37. Studia Phaenomenologica: Volume > 16
Jean-Pierre Meunier Le problème de l’identification filmique reconsidéré
abstract | view |  rights & permissions
This article reconsiders some of the arguments that I made in my two phenomenology-inspired books on what I have called the “filmic identification” in the cinema: Les structures de l’expérience filmique (1969) and Essai sur l’image et la communication (1980). While the former has received some attention in film studies via Vivian Sobchack’s mediating work in her influential essay “Toward a Phenomenology of Nonfictional Film Experience” (1999), the latter is little known in film studies and phenomenological circles. The two guest editors have therefore asked me to introduce and update my former position and place it in the intellectual climate of French-speaking film studies from the 1950s to the 1980s—that is, from the filmology movement to the dominance of semiology and psychoanalysis.
38. Studia Phaenomenologica: Volume > 16
Christopher Lapierre Affectivité et imaginaire chez Merleau-Ponty: Nouvelles lectures
abstract | view |  rights & permissions
The objective of this paper is to show that the specific meaning of “affectivity” in Merleau-Ponty’s works can be better understood by approaching its connection with the notion of “imagination”. This strategy can be contrasted with Sartre’s approach; his specific conception of consciousness locks off the relation between imagination and affectivity from the start. On the contrary, the free play of this axis, which can be analysed since the early Phenomenology of Perception, allows for the overflowing of the horizon of visibility of subjectivity toward a certain invisible. Th e concrete junction of imagination and affectivity then spreads out into the region of the notion of desire.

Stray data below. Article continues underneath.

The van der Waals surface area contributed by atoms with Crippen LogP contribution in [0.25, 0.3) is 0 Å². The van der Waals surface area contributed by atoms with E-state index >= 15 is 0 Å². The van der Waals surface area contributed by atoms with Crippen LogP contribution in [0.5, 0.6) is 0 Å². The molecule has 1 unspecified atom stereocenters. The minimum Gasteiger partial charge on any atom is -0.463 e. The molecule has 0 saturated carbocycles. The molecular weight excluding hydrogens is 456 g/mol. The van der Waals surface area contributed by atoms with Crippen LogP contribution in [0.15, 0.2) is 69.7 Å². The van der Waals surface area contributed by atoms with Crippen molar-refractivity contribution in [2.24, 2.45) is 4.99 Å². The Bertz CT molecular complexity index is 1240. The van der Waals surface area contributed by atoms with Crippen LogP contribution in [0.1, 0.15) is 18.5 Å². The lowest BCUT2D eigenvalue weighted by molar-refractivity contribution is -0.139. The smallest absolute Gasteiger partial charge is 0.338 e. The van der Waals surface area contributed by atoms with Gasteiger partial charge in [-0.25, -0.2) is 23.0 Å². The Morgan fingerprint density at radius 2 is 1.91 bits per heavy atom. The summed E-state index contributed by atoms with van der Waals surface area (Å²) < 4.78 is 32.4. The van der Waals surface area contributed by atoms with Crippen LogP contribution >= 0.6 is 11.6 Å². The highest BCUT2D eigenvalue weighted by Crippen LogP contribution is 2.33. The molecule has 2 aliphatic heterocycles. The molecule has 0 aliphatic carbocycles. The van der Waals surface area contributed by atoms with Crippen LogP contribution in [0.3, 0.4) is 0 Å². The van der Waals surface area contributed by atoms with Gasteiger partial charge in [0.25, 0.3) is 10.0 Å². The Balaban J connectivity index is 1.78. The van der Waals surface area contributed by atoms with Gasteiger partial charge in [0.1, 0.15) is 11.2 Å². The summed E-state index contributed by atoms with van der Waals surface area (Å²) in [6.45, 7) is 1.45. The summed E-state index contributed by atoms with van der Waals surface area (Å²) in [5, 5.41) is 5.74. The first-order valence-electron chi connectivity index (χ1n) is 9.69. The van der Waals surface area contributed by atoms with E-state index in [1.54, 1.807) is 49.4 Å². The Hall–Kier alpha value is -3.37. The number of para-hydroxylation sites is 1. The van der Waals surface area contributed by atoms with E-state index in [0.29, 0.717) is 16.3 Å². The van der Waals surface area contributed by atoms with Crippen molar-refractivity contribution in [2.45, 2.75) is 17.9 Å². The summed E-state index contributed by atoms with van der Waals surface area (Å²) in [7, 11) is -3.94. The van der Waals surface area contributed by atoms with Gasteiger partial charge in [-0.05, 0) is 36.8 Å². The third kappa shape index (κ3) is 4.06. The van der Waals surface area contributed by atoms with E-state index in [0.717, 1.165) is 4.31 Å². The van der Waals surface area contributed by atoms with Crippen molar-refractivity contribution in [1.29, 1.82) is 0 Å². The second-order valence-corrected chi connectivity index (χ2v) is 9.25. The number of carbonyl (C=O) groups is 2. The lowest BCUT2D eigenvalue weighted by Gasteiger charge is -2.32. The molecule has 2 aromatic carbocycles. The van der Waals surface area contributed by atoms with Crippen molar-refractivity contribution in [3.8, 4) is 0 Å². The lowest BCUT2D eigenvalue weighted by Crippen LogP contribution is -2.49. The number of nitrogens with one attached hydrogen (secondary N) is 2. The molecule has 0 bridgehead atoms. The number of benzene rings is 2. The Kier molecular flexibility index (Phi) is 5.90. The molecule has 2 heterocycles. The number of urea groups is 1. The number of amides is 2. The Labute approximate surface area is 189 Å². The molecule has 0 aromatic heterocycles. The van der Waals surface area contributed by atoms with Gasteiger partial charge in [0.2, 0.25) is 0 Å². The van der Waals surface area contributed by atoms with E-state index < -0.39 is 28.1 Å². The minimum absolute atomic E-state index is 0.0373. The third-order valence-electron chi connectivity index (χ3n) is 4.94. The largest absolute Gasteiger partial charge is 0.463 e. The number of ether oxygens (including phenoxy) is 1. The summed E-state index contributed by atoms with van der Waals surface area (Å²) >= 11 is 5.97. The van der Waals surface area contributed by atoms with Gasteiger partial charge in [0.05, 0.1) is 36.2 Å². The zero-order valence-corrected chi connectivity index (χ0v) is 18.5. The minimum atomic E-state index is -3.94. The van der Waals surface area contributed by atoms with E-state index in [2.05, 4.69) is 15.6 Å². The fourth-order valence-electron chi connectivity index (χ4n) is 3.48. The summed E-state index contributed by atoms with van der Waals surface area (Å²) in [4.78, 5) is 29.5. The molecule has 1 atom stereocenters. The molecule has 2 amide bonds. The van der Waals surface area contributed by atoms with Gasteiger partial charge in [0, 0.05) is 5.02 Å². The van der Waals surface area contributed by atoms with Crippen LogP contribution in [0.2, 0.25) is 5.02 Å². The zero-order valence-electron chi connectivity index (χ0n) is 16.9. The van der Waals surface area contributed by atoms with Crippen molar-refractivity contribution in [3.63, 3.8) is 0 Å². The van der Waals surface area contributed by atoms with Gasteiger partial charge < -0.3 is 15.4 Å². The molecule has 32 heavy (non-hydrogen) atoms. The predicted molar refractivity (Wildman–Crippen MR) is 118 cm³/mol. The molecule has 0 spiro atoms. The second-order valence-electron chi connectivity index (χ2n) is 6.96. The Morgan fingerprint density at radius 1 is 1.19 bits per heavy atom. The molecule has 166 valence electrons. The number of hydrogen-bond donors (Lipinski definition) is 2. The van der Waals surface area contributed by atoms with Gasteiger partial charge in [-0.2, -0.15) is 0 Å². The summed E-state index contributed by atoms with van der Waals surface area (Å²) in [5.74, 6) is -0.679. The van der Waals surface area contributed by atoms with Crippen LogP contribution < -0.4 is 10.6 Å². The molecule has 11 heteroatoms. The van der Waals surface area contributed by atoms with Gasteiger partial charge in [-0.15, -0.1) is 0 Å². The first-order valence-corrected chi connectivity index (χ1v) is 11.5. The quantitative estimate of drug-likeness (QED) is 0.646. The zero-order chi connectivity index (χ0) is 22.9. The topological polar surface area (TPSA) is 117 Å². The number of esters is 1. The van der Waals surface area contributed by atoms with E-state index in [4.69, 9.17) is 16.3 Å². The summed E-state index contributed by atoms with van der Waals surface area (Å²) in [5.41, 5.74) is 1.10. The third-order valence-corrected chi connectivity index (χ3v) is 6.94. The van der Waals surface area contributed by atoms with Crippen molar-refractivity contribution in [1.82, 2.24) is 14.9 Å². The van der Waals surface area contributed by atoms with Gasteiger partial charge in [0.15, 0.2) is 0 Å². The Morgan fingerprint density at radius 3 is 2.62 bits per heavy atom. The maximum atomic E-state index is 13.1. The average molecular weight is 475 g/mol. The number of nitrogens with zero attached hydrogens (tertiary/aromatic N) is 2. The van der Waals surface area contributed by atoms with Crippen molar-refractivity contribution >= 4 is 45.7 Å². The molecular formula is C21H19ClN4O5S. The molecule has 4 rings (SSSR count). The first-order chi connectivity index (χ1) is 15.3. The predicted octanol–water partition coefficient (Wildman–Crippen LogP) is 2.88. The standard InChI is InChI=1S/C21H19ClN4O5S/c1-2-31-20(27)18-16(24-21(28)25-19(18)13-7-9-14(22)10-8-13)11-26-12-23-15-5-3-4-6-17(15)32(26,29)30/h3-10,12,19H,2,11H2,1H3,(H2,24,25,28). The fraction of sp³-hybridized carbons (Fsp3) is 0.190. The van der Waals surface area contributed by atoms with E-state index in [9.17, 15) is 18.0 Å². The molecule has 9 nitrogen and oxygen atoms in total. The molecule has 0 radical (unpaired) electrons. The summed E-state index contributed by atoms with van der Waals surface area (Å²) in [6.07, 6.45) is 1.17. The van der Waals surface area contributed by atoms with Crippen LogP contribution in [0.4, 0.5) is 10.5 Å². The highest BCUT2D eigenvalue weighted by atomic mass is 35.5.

39. Studia Phaenomenologica: Volume > 16
Rolf Kühn Naissance mystique et divinisation chez Maître Eckhart et Michel Henry
40. Studia Phaenomenologica: Volume > 17
Lucia Zaietta La premiere personne en biologie : passion et révolution: Repenser la subjectivité animale a la lumiere de la dimension pathique
abstract | view |  rights & permissions
Animality is a central issue in phenomenology. If the core of the phenomenological approach is the investigation into the correlation between subject and object, what are we talking about when we talk about animal subjectivity? Is it possible to include the notion of animal being in the category of subject? What kind of intentionality does it possess? Our article will analyse the pathic dimension in order to track down some indications about animal subjectivity. Particular emphasis shall be placed on Weizsacker and Merleau-Ponty’s perspectives. Both call into question the definition of subjectivity as an absolute and neutral gaze, exclusively attributed to human being. By contrast, by analysing sensitivity as the common background between animal and human beings, it will be possible to introduce the subject into biology, as explicitly stated by Weizsacker. Subjectivity lies at the intersection between passivity and activity, between perception and movement, between passion and revolution.